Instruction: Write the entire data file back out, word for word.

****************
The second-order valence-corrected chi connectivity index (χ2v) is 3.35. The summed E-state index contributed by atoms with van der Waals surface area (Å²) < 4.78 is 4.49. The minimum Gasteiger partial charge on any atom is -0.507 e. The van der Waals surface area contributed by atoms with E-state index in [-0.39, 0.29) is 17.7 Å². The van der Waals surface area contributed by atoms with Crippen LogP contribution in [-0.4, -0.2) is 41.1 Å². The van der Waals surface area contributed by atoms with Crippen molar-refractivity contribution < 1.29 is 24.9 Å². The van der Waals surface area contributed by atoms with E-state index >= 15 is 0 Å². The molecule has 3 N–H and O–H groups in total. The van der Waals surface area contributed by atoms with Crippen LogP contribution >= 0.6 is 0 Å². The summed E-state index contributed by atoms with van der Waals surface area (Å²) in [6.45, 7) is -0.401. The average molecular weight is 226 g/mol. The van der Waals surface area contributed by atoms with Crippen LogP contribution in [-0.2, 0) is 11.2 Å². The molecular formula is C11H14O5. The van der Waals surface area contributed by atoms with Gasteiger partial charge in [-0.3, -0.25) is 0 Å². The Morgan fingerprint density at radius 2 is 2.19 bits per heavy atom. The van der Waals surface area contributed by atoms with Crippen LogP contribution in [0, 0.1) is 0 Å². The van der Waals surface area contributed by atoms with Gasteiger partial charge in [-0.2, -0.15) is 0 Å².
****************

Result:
The second-order valence-corrected chi connectivity index (χ2v) is 3.35. The summed E-state index contributed by atoms with van der Waals surface area (Å²) < 4.78 is 4.49. The minimum Gasteiger partial charge on any atom is -0.507 e. The van der Waals surface area contributed by atoms with E-state index in [-0.39, 0.29) is 17.7 Å². The van der Waals surface area contributed by atoms with Crippen LogP contribution in [-0.4, -0.2) is 41.1 Å². The van der Waals surface area contributed by atoms with Crippen molar-refractivity contribution < 1.29 is 24.9 Å². The van der Waals surface area contributed by atoms with E-state index >= 15 is 0 Å². The molecule has 3 N–H and O–H groups in total. The van der Waals surface area contributed by atoms with Crippen LogP contribution >= 0.6 is 0 Å². The summed E-state index contributed by atoms with van der Waals surface area (Å²) in [6.45, 7) is -0.401. The average molecular weight is 226 g/mol. The van der Waals surface area contributed by atoms with Crippen LogP contribution in [-0.2, 0) is 11.2 Å². The molecular formula is C11H14O5. The van der Waals surface area contributed by atoms with Gasteiger partial charge in [-0.3, -0.25) is 0 Å². The Morgan fingerprint density at radius 2 is 2.19 bits per heavy atom. The van der Waals surface area contributed by atoms with Crippen LogP contribution in [0, 0.1) is 0 Å². The van der Waals surface area contributed by atoms with Gasteiger partial charge in [-0.2, -0.15) is 0 Å².